When the Cavaillé-Coll family, father and son, decided to venture up to Paris and tender for the construction of a neogothic organ case in the royal church of Saint-Denis … a group of individuals applied: a family! This was at the end of 1833. As in the old days, before the Revolution, Mr. Thiers chose a "favoured" candidate to execute the first big commission of the century, without the bank guarantee that was, a priori, assured by the shareholders' share capital.
Nonetheless, the legislator and the craftsmen were still a little unwilling to regularise this type of situation. This was the case also for Daublaine the organ builder who created a Partnership with Father Cabias in February 1834, the same month as the Cavaillé family received the commission for Saint-Denis.
Similarly, the organ builder, Abbey created his company "Abbey and Company" in December 1837 reckoning: "that by raising enough capital to meet the parish administrations' wishes, they would secure sizeable orders and thus, through the considerable profits to be made in this industry, would obtain a very good return on the investors' money, as well as offering complete security".
While the Cavaillés had entered into complex accounting for the Saint-Denis project, we can assume that the financial agreements for the development of Mr. Barker's machine were a deciding factor in the family consortium's decision to opt for a legal framework similar to their competitors'. The "Société en nom collectif" (Partnership), "A. Cavaillé-Coll Père & Fils" was formed on January 1845 to be wound up on December 31 1849 as a result of relative dissension between Aristide and his brother, Vincent. Thus, the commission, with a value of almost 100,000 francs, which was at first given to the members of one family, was transferred to a Company "in which all partners are jointly and indefinitely responsible for company debts". The amount of the share capital was not specified.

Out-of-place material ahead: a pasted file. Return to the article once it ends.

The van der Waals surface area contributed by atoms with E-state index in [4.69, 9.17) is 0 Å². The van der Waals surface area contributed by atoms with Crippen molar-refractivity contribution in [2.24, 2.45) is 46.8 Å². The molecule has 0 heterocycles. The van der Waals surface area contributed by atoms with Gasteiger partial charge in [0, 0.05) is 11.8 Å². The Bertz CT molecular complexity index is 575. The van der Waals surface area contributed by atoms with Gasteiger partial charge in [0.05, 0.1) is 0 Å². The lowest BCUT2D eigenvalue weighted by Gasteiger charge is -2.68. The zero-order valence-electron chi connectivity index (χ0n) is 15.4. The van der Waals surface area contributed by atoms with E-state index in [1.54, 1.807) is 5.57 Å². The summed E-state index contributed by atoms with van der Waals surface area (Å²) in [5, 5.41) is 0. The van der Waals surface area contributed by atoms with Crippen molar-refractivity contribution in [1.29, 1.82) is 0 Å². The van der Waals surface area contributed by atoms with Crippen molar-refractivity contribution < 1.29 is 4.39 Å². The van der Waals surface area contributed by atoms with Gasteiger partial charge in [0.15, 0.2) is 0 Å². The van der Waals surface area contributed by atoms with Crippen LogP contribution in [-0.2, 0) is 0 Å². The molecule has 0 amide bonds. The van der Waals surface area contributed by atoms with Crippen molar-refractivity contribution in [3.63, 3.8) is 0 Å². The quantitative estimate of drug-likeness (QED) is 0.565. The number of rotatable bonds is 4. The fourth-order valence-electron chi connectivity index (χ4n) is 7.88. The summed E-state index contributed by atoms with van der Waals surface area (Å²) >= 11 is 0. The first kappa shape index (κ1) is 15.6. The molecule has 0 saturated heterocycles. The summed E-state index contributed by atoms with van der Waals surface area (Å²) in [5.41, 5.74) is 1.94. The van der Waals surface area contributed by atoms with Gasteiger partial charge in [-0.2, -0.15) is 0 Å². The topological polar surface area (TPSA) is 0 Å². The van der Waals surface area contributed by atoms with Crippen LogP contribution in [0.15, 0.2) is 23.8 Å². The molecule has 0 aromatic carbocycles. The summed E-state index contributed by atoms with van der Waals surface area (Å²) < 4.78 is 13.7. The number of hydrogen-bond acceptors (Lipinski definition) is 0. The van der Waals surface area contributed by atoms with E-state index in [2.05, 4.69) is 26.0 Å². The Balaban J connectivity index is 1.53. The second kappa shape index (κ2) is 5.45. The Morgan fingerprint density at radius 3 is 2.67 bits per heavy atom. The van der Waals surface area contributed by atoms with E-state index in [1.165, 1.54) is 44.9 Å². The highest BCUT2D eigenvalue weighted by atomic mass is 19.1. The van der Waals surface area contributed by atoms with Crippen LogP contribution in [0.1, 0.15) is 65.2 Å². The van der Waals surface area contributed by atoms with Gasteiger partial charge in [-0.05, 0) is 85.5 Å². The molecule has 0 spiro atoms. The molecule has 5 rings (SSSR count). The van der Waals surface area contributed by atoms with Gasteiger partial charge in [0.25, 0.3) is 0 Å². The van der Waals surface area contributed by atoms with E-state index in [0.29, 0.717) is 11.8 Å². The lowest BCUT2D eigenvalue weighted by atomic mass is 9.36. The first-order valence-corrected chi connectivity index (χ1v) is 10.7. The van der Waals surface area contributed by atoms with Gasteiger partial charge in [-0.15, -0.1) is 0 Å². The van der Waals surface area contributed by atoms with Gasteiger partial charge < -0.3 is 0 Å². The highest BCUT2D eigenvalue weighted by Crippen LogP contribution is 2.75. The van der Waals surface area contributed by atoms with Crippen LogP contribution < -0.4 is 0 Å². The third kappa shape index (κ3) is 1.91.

Thus the July Monarchy opted for "thinly disguise favouritism of the Cavaillé-Coll Company" throughout almost its entire political existence.
But the businessman, Aristide Cavaillé-Coll,
seemed free again and, from 1850 to 1856 he was his own liquidator. The new
hope offered by the Second Empire led him then to found a " Société
en commandite A. Cavaillé-Coll & Cie " (a limited
partnership) "whose partners are jointly and severally responsible for the
company's liabilities up to the amount of the declared capital of 200,000